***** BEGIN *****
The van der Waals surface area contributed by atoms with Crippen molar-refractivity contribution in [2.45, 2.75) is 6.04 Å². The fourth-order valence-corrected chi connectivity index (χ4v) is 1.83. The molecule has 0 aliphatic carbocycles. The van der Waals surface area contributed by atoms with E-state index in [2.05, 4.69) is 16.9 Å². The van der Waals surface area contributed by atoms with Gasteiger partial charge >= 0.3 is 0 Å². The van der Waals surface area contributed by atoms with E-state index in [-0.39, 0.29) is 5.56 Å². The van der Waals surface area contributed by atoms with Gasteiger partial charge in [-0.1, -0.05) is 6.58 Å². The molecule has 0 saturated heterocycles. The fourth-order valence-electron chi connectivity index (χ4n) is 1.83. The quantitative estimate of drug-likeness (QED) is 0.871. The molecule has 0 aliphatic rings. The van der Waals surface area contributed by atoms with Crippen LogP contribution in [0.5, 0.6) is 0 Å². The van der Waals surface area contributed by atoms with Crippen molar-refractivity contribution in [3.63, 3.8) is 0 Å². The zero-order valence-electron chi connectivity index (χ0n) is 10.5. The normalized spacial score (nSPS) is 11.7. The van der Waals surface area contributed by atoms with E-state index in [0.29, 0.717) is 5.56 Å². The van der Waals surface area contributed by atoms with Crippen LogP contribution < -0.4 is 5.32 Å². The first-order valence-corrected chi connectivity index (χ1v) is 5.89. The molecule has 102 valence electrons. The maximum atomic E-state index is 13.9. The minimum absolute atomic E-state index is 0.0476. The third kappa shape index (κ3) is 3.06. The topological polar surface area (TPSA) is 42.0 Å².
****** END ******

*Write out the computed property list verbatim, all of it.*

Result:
The van der Waals surface area contributed by atoms with Crippen molar-refractivity contribution in [2.45, 2.75) is 6.04 Å². The fourth-order valence-corrected chi connectivity index (χ4v) is 1.83. The molecule has 0 aliphatic carbocycles. The van der Waals surface area contributed by atoms with E-state index in [2.05, 4.69) is 16.9 Å². The van der Waals surface area contributed by atoms with Gasteiger partial charge >= 0.3 is 0 Å². The van der Waals surface area contributed by atoms with E-state index in [-0.39, 0.29) is 5.56 Å². The van der Waals surface area contributed by atoms with Gasteiger partial charge in [-0.1, -0.05) is 6.58 Å². The molecule has 0 saturated heterocycles. The fourth-order valence-electron chi connectivity index (χ4n) is 1.83. The quantitative estimate of drug-likeness (QED) is 0.871. The molecule has 0 aliphatic rings. The van der Waals surface area contributed by atoms with Crippen LogP contribution in [0.5, 0.6) is 0 Å². The van der Waals surface area contributed by atoms with Crippen molar-refractivity contribution in [3.63, 3.8) is 0 Å². The zero-order valence-electron chi connectivity index (χ0n) is 10.5. The normalized spacial score (nSPS) is 11.7. The van der Waals surface area contributed by atoms with E-state index in [0.29, 0.717) is 5.56 Å². The van der Waals surface area contributed by atoms with Crippen LogP contribution < -0.4 is 5.32 Å². The first-order valence-corrected chi connectivity index (χ1v) is 5.89. The molecule has 102 valence electrons. The maximum atomic E-state index is 13.9. The minimum absolute atomic E-state index is 0.0476. The third kappa shape index (κ3) is 3.06. The topological polar surface area (TPSA) is 42.0 Å².